The Packers quarterback broke his silence on recent events, but did his words go far enough?
It took longer than many hoped or expected, but Green Bay Packers quarterback Aaron Rodgers finally weighed in on the unrest over racial inequality sweeping the us .
Rodgers took to Instagram to reply to New Orleans Saints quarterback Drew Brees’ remark (that he apologized for this morning) that he “would never accept as true with anyone disrespecting the flag of the us or our country.”
The Packers quarterback defended his team’s action of locking arms during the anthem before a game two years ago, saying it had been never about the flag then or now and implored people (including Brees) to “listen with an open heart” and involved people to teach themselves and “turn word and thought into action.”
While indirectly addressing the murder of George Floyd in Minneapolis or the racial inequality facing our country, Rodgers did a minimum of answer a peer who made a rather insensitive and admittedly ignorant statement.
That said, Rodgers’ words would hold more weight if he’d directly address current events rather than vaguely discussing them during a statement directed more at Brees than his own black teammates.
Packers QB Aaron Rodgers on protests: ‘It has never been about an anthem or a flag’—PackersNews.com
This isn’t the time for vague statements, Aaron. It’s the time for courage and swift specific action. Your teammates have made their feelings crystal clear. Can you, a white quarterback who’s one among the foremost famous athletes within the world, do the same? If you'll , you'll have a way more significant impact than simply slapping the wrist of a fellow MVP quarterback.
Jordan Love has never been afraid to work—Packers.com
Maturity and intelligence served Rodgers well during a painful transition and therefore the same traits are present in his likely successor. Jordan Love’s poise will serve him well during what might be another rough transition between starting quarterbacks for the Packers.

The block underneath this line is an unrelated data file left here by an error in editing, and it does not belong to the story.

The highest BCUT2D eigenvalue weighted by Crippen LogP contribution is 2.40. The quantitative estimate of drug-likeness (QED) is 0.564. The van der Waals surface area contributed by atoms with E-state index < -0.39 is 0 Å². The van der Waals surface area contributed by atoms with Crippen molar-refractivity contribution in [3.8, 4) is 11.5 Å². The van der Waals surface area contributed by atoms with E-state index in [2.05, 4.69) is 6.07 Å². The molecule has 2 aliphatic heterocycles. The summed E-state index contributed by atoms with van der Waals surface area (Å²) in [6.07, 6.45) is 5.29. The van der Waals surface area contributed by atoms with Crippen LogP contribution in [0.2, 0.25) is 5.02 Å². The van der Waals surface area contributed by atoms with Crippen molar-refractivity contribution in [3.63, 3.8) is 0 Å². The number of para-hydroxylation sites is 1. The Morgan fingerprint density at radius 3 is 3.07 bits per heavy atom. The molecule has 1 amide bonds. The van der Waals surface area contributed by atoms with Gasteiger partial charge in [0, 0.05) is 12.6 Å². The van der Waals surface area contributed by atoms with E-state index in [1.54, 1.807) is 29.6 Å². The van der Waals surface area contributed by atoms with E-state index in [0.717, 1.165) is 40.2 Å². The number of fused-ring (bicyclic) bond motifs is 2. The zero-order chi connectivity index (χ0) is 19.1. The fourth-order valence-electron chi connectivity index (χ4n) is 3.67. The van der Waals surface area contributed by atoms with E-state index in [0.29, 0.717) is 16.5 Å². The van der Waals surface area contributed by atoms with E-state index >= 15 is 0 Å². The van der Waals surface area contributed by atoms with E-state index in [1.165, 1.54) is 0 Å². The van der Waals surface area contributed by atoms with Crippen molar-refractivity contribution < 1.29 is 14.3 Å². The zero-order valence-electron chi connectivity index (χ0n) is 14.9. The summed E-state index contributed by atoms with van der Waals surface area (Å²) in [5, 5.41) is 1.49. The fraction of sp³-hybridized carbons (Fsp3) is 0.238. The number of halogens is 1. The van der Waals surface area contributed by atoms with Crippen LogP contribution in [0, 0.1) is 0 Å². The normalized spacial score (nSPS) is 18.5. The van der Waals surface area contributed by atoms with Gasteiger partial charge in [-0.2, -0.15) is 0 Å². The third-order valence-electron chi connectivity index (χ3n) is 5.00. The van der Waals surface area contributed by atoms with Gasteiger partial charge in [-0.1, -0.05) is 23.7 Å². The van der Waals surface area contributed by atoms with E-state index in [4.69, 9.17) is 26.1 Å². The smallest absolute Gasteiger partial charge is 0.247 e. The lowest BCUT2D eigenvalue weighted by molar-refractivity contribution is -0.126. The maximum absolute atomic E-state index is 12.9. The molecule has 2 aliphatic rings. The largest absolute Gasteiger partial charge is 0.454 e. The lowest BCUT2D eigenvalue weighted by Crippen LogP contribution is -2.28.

It’s up to Matt LaFleur to make big plays for Packers without big additions—ESPN
The of just about any new talent within the wide receiver room means Matt LaFleur will need to get creative to get explosiveness on offense.
PFF: Packers have 3 of NFL’s top 50 players, and one isn’t Aaron Rodgers—Packers Wire
You read that right. The Packers had three players in Pro Football Focus’ Top 50 and no-one named Aaron (Jones or Rodgers) made the list.
Man drinks liter of juice in under 17 seconds for world record—UPI
This would put me during a sour mood. I’d lose my zest for all times as this doesn’t really ap-peel to me. Someone would wish to return to my aid.
Packers QB Aaron Rodgers on protests: 'It has never been about an anthem or a flag'
Green Bay Packers quarterback Aaron Rodgers (12), quarterback Brett Hundley (7), end Rodgers (82), wide receiver Jordy Nelson (87) and free safety Ha Ha Clinton-Dix (21) link arms in solidarity during the anthem before the sport against the Cincinnati Bengals Sunday, September 24, 2017 at Lambeau Field in Green Bay , Wis.
Jim Matthews/USATODAY NETWORK-Wisconsin
Green Bay Packers quarterback Aaron Rodgers took to social media Wednesday to feature his voice to the continued conversation regarding racial inequality and police brutality within the us .
Rodgers shared a picture from a 2017 game against the Cincinnati Bengals, when the Packers locked arms during a show of solidarity during the anthem after Colin Kaepernick and other NFL players had taken a knee in protest before games.
He added the text:
“A few years ago we were criticized for locking arms in solidarity before the sport . it's NEVER been about an anthem or a flag. Not then. Not now. Listen with an open heart, let’s educate ourselves, then turn word and thought into action. #wakeupamerica #itstimeforchange #loveoverfear❤️ #solidarity #libertyandjusticeforall #all”
Before that game, Rodgers had asked fans to hitch the team in doing so.
Earlier Wednesday, New Orleans Saints quarterback Drew Brees said in an interview with YahooFinace that he would still not support kneeling during the anthem as a sort of protest.
Within the primary hour after Rodgers posted, several teammates and former Packers players LeRoy Butler and Dorsey Levens supported the Green Bay quarterback within the comments or on their own Instagram story.
Packers safety Will Redmond was among those that expressed anger and dismay over Brees’ comments.
Redmond tweeted, “What is that this guy even talking about? the matter isn’t our military, flag or kneeling... it’s police brutality and social injustice in our country... see ya 9/27/20 boy”
The Packers are scheduled to play the Saints in New Orleans on Sept. 27.
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